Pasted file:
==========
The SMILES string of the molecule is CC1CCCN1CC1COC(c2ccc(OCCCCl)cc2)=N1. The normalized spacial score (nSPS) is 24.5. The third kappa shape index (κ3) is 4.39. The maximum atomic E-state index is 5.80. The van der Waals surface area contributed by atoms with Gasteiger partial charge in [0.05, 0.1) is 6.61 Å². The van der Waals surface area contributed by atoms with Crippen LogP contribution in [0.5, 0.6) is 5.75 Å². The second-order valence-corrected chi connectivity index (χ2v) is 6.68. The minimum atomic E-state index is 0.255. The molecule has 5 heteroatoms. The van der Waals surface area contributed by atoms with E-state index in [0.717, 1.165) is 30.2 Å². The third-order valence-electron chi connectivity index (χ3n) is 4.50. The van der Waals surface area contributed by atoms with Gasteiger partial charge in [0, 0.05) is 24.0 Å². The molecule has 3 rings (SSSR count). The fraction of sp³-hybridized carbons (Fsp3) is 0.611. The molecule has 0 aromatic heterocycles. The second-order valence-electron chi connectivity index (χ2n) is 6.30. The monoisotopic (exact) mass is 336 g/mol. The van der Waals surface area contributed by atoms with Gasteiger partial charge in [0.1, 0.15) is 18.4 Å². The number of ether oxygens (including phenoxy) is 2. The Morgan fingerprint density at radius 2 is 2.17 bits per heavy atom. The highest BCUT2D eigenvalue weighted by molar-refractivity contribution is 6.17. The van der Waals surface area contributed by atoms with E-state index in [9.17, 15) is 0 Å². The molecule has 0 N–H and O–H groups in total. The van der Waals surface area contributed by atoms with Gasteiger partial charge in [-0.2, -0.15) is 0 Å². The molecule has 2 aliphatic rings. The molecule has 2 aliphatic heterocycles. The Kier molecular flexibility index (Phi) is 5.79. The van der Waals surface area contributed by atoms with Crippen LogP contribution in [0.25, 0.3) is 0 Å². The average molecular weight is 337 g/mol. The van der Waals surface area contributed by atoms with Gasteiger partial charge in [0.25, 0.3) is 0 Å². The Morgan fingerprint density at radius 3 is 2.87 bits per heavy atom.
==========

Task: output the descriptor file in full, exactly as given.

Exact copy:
The SMILES string of the molecule is CC1CCCN1CC1COC(c2ccc(OCCCCl)cc2)=N1. The normalized spacial score (nSPS) is 24.5. The third kappa shape index (κ3) is 4.39. The maximum atomic E-state index is 5.80. The van der Waals surface area contributed by atoms with Gasteiger partial charge in [0.05, 0.1) is 6.61 Å². The van der Waals surface area contributed by atoms with Crippen LogP contribution in [0.5, 0.6) is 5.75 Å². The second-order valence-corrected chi connectivity index (χ2v) is 6.68. The minimum atomic E-state index is 0.255. The molecule has 5 heteroatoms. The van der Waals surface area contributed by atoms with E-state index in [0.717, 1.165) is 30.2 Å². The third-order valence-electron chi connectivity index (χ3n) is 4.50. The van der Waals surface area contributed by atoms with Gasteiger partial charge in [0, 0.05) is 24.0 Å². The molecule has 3 rings (SSSR count). The fraction of sp³-hybridized carbons (Fsp3) is 0.611. The molecule has 0 aromatic heterocycles. The second-order valence-electron chi connectivity index (χ2n) is 6.30. The monoisotopic (exact) mass is 336 g/mol. The van der Waals surface area contributed by atoms with Gasteiger partial charge in [0.1, 0.15) is 18.4 Å². The number of ether oxygens (including phenoxy) is 2. The Morgan fingerprint density at radius 2 is 2.17 bits per heavy atom. The highest BCUT2D eigenvalue weighted by molar-refractivity contribution is 6.17. The van der Waals surface area contributed by atoms with E-state index in [9.17, 15) is 0 Å². The molecule has 0 N–H and O–H groups in total. The van der Waals surface area contributed by atoms with Gasteiger partial charge in [-0.2, -0.15) is 0 Å². The molecule has 2 aliphatic rings. The molecule has 2 aliphatic heterocycles. The Kier molecular flexibility index (Phi) is 5.79. The van der Waals surface area contributed by atoms with Crippen LogP contribution in [0.25, 0.3) is 0 Å². The average molecular weight is 337 g/mol. The van der Waals surface area contributed by atoms with Gasteiger partial charge in [0.25, 0.3) is 0 Å². The Morgan fingerprint density at radius 3 is 2.87 bits per heavy atom.